While the above question might appear to answer itself, there is more to a trainer/assessor’s job in the community media sector than the title implies. For those who are new to the field of training and assessment, this article explains what you might find yourself doing if you decide to become a fully qualified trainer and assessor.

Training and Assessment

In community broadcasting most of us understand what training is but assessment is probably a lesser known concept. While we do assess informally in television and radio stations- for example, we assess whether someone is ready to go live to air- formal assessment involves a number of steps ti ensure it is fair and reliable. These steps include advising students about what is required of them during assessment and their rights of appeal if they do not agree with the decision. If the assessment is through directly observing the student assessors are required to gather evidence that the learner can do everything required. Perhaps the most important aspect of formal assessments in nationally-recognised training is that they are based on benchmarks which are set by the industry and contain enormous detail about the jobs we do everyday in stations. For example, when you are assessing whether someone is good enough to panel and present on air, the formal assessment requires the student to also demonstrate that they can set up and pack up on time, that they leave the studio clean and that they are able to use every piece of equipment in the studio.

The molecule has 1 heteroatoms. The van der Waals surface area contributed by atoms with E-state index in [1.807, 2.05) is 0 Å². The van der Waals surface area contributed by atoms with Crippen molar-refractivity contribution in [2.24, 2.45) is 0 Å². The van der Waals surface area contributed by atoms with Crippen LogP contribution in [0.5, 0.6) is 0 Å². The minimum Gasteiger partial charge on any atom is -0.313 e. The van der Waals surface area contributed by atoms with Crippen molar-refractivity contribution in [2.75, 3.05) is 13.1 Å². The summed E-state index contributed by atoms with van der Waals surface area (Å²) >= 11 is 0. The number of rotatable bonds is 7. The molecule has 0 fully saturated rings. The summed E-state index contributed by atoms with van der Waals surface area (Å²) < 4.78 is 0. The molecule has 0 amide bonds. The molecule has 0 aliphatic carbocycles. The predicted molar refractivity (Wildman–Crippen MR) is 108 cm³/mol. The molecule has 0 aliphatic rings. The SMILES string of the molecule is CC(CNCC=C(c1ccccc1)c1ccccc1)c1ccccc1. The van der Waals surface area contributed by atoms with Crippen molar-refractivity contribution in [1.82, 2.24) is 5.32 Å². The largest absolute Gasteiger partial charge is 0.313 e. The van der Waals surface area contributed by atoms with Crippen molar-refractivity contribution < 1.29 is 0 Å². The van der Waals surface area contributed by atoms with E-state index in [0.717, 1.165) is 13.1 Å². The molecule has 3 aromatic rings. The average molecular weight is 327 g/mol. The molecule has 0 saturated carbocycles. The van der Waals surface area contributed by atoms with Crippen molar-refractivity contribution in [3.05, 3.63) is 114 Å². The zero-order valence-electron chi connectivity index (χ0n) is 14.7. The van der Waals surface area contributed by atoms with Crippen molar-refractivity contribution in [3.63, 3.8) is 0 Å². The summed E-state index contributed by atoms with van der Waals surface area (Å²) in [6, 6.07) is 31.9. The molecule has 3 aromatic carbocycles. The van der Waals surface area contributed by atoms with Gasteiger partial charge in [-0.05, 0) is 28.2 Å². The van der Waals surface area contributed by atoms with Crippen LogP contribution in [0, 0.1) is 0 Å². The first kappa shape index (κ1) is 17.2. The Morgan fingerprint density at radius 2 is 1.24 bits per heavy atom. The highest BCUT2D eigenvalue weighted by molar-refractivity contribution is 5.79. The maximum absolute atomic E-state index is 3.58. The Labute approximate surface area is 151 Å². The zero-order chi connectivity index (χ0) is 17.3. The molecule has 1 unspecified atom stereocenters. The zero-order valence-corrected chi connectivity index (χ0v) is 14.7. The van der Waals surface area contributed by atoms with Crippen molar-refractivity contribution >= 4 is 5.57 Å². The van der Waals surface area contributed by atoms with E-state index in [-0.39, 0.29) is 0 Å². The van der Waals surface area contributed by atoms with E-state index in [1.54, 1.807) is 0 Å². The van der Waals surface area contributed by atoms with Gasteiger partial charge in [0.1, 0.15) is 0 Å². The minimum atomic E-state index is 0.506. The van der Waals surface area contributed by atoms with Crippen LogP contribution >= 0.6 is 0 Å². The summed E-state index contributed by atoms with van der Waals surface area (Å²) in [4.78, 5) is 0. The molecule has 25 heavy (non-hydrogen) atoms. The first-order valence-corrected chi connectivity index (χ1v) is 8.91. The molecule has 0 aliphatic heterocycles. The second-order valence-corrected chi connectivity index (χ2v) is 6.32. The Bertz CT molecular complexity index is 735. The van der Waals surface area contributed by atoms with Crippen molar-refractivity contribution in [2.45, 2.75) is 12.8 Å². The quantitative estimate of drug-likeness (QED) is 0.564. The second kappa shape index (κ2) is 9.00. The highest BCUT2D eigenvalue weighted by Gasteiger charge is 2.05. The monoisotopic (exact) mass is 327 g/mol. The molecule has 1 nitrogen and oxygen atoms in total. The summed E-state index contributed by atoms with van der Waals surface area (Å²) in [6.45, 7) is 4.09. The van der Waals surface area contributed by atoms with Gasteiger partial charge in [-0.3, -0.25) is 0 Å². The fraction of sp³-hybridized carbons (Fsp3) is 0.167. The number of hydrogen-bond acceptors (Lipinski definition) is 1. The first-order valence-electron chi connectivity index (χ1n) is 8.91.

Identifying further training needs

Trainer/assessors play a vital role in helping stations determine their training needs either through talking with managers or board members or assisting with training needs surveys. It is important that stations keep in mind that not all of their problems are training needs and sometimes training is not the only solution.

Promoting Nationally-Recognised Training in the Sector

The community broadcasting sector has played such a vital role in giving people their start in the media industry it is important that we continue to develop and grow as one of the country’s main media training providers. The move to nationally-recognise training allows the sector to compete with other training providers and to create formal pathways to employment in the media and related industries for many of the sector’s volunteers. Nationally-recognised training can seem overly bureaucratic to newcomers so it is important that trainer/assessors support stations in their move to formal training.

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